Congratulations to Devon Ward for winning the English Society short story competition! Entrants were asked to write on the theme ‘out of this world’ and this is what Devon came up with…
Sacheverell the Speck
There was a thing. It had many names, and was actually quite common. To be honest, it was actually a male. Put him next to a hair, and he was dwarfed; next to a human, he was a speck; next to a blue whale… Why would you look at something so insignificant if there was a whale there? I don’t know.
Actually, he wasn’t insignificant. Minute, yes, but noteworthy. He had a purpose. Although he didn’t know his purpose… Yet. He was a piece of dust. For this extraordinary tale to begin, said speck of dust must have some sort of pronoun. A name. So he shall henceforth be called… Sacheverell. Logically, I would have chosen a name that was the epitome of his purpose, and added a special, implicit meaning for readers who like to study characters until exhaustion seeps all life out of them. It means ‘without leather’.
As Sacheverell was lying atop the frame of a photograph, he peered up at the white ceiling as if gazing into the inky depths of the night. Not that he had ever seen the night sky. He gawked nonetheless, dreaming of how the dull sheen of the moon would reflect his natural beauty. He was dreaming of life beyond the photo frame.
Suddenly there was a huge sucking noise, reverberating through the walls. Sacheverell’s ears would have bled if he had them. He would have screamed in terror as the noise intensified, whistling like a rabid owl who really needed some oxygen. He looked around in fright, to see a long tube of death, doom and destruction lurking just at the table his frame was on. His eyes would have widened in horror. The Great Sucker. He’d heard tales, but he had never seen it first hand before… He was petrified. The Great Sucker prowled, and there was only one thing to do. He peeped over the edge of the frame and did the one thing no one told him not to do. He jumped.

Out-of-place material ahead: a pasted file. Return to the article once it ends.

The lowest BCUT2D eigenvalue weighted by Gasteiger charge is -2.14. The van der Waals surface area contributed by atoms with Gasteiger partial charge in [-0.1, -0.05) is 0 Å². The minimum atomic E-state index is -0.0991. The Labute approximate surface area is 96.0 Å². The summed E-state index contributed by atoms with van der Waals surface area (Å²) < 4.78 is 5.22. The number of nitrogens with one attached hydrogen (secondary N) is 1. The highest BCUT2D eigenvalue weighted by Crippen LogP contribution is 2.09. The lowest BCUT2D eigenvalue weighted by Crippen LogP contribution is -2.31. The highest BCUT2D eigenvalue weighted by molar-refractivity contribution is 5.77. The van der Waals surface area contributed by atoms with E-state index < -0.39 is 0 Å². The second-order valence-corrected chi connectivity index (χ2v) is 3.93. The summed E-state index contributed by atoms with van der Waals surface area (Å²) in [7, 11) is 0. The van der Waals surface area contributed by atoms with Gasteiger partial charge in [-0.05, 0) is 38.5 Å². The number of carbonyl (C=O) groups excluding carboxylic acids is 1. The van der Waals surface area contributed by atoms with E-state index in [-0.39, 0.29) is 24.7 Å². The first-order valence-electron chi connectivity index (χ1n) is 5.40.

It was as if he was high-fiving all of the air particles as they zoomed past him. The velocity at which he was falling was too fast, too dangerous. Sacheverell was going to die. He knew it.
“But there was so much I was destined to achieve…” He thought sadly as he plummeted towards the forest of Carpetas. There was no sound, and then Sacheverell hit the floor, and there was still no sound.
Sacheverell sprang up, realising his mistake. He was a mere dust speck! He could not die! He was… He paused for a minute to contemplate, awe growing in his mind. It was true. He could not die, therefore, he was invincible! He was the strongest being in the universe, and there wasn’t anything that anyone could do to stop him.
He packed a metaphorical bag full of metaphorical things: it was time for his journey.
One day, Sacheverell found an extremely momentous object. It was enormous. Ironically, it made him look like a piece of dust. A grand metal beast, gay with stupor and pride, loomed over him. The shadow it caused was torn across the room like a discarded cloak, wrinkled in despair. Sacheverell hopped aboard, along with some very funny looking white things with shiny faces. He sat beside one of them and glared intently at a shiny head. Realisation hit like an alien realising it had driven too close to the sun. Astronauts!
If he managed to get his way onto a space shuttle, then this must be his higher calling! He relaxed and gazed up at the real night sky, onyx splattered with ivory, and contemplated what was to come.
There was an epic explosion of tongues of fire lapping at the rocket fuel, and then the rocket was boosted into the air, disobeying gravity with a snide smirk.
Soon enough, he was in space. And then the most important thing happened. When one of the astronauts opened the door, Sacheverell jumped out. He was amazed at the view: it was out of his previous world. His calling, Sacheverell realised, was to travel here, and believe that he was special, because right now, he was the only particle in the entire universe that proved that space wasn’t a vacuum. And he was proud.